The legal system’s immense resources are not only used to prosecute and imprison a large number of people who are innocent of their convicted crimes. Those resources are also used to seize many millions of dollars a year through property “forfeiture” from people across the country who have not been convicted of committing a crime. Even worse, a significant percentage of the people who have their property taken away through forfeiture were not even charged with committing a crime.
The Utah Commission on Criminal and Juvenile Justice is required by a law passed in 2015 to issue an annual report on civil forfeitures by state agencies. On July 6, 2017 the “2015 Utah Annual Forfeiture Report” was released to the public. Federal forfeiture actions in Utah are not included in the report.
The Report documents there were 393 state forfeiture cases in 2015.
The vast majority — 94.4% — of forfeiture cases were not related to a criminal prosecution. Slightly more than 1 out of 20 forfeiture cases (5.6%) involved a person convicted of a crime.
Almost two-thirds of all forfeited property was seized during a traffic stop — from people who were not charged with committing a crime.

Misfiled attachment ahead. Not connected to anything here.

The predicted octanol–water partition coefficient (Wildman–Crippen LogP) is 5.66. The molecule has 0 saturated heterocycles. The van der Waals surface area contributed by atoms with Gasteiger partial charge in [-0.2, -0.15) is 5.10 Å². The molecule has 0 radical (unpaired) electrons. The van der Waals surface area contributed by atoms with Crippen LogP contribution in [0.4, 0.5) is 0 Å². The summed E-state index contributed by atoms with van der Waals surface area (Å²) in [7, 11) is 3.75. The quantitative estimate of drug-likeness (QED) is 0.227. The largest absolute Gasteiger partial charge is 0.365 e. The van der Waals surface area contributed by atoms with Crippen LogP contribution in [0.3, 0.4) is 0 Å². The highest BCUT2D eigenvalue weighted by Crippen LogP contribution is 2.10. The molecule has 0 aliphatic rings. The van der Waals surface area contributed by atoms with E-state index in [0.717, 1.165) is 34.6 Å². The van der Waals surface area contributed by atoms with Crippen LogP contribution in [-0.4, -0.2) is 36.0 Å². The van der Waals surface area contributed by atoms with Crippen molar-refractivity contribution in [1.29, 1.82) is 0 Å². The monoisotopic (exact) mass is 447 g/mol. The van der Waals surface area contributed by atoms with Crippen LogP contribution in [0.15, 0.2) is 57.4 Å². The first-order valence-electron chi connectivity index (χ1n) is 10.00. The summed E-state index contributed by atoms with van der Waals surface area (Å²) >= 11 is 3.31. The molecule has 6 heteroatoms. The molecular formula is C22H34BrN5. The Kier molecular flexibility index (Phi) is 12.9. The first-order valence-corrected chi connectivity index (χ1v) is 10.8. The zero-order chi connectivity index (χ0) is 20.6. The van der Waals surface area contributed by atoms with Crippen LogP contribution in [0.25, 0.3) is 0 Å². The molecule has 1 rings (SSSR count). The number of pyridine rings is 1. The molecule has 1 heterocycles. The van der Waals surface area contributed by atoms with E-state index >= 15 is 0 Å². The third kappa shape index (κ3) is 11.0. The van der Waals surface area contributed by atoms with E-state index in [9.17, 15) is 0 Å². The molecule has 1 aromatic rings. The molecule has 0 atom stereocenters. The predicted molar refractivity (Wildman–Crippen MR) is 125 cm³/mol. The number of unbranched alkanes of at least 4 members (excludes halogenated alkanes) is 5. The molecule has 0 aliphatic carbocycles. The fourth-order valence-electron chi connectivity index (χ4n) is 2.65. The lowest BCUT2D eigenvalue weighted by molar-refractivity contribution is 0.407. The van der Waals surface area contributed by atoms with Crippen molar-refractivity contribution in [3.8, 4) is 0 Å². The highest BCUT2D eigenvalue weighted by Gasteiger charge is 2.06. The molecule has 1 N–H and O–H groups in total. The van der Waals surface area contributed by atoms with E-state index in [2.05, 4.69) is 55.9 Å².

Only 4 of the 393 forfeiture cases were not related to an allegation of drug possession, etc. However, only 22 of the 393 cases (5.6%) actually involved a criminal prosecution. The evidence wasn’t substantial enough to warrant a criminal prosecution in 371 forfeiture cases — but the presumption of innocence the person(s) didn’t commit a crime wasn’t enough to stop the seizure of their property.
$2,178,295 was forfeited in 2015. 86.4% of the money was $1,882,047 in cash that was seized. The least amount of cash seized at one time was $50, and the most was $156,670.
When cash was seized, in only 13% of the cases was any of the cash returned — even though the overwhelming majority of the cash seizures didn’t involve a criminal prosecution. Not a single person received all the cash back that was seized from them, with 84% of the seized cash being the highest percent returned to any person.
Seized cars comprised 12.2% of the value of forfeitures in 2015. A seized vehicle was returned to its owner in only 1 out of 8 forfeiture cases.
The Report details that in 2015 more than $2 million in forfeited funds was distributed to organizations that included the Utah Department of Human Services – Division of Substance Abuse
and Mental Health in support of Utah Drug Courts; the Weber/Morgan, Davis Metro, Salt Lake Area Gang Project and Utah County multi-jurisdictional drug and crime task force projects; and, 19 state and local law enforcement agencies using a funding formula based on agency participation in the state forfeiture process.